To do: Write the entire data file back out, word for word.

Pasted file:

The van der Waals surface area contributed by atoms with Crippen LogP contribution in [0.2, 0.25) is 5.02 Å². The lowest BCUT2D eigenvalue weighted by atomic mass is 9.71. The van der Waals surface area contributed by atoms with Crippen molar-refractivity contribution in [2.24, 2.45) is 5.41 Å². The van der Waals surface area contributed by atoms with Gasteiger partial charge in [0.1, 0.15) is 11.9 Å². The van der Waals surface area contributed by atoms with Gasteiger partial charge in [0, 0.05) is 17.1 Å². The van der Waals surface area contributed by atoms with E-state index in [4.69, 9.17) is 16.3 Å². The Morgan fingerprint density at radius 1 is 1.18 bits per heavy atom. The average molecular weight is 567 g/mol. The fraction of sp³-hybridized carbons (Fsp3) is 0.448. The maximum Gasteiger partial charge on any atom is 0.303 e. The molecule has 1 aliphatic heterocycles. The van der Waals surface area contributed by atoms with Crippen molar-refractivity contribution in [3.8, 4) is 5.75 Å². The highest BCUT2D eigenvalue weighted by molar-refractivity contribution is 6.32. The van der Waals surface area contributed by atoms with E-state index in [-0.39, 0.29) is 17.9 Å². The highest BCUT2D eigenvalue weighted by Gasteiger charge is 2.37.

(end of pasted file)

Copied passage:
The van der Waals surface area contributed by atoms with Crippen LogP contribution in [0.2, 0.25) is 5.02 Å². The lowest BCUT2D eigenvalue weighted by atomic mass is 9.71. The van der Waals surface area contributed by atoms with Crippen molar-refractivity contribution in [2.24, 2.45) is 5.41 Å². The van der Waals surface area contributed by atoms with Gasteiger partial charge in [0.1, 0.15) is 11.9 Å². The van der Waals surface area contributed by atoms with Gasteiger partial charge in [0, 0.05) is 17.1 Å². The van der Waals surface area contributed by atoms with E-state index in [4.69, 9.17) is 16.3 Å². The Morgan fingerprint density at radius 1 is 1.18 bits per heavy atom. The average molecular weight is 567 g/mol. The fraction of sp³-hybridized carbons (Fsp3) is 0.448. The maximum Gasteiger partial charge on any atom is 0.303 e. The molecule has 1 aliphatic heterocycles. The van der Waals surface area contributed by atoms with Crippen molar-refractivity contribution in [3.8, 4) is 5.75 Å². The highest BCUT2D eigenvalue weighted by molar-refractivity contribution is 6.32. The van der Waals surface area contributed by atoms with E-state index in [-0.39, 0.29) is 17.9 Å². The highest BCUT2D eigenvalue weighted by Gasteiger charge is 2.37.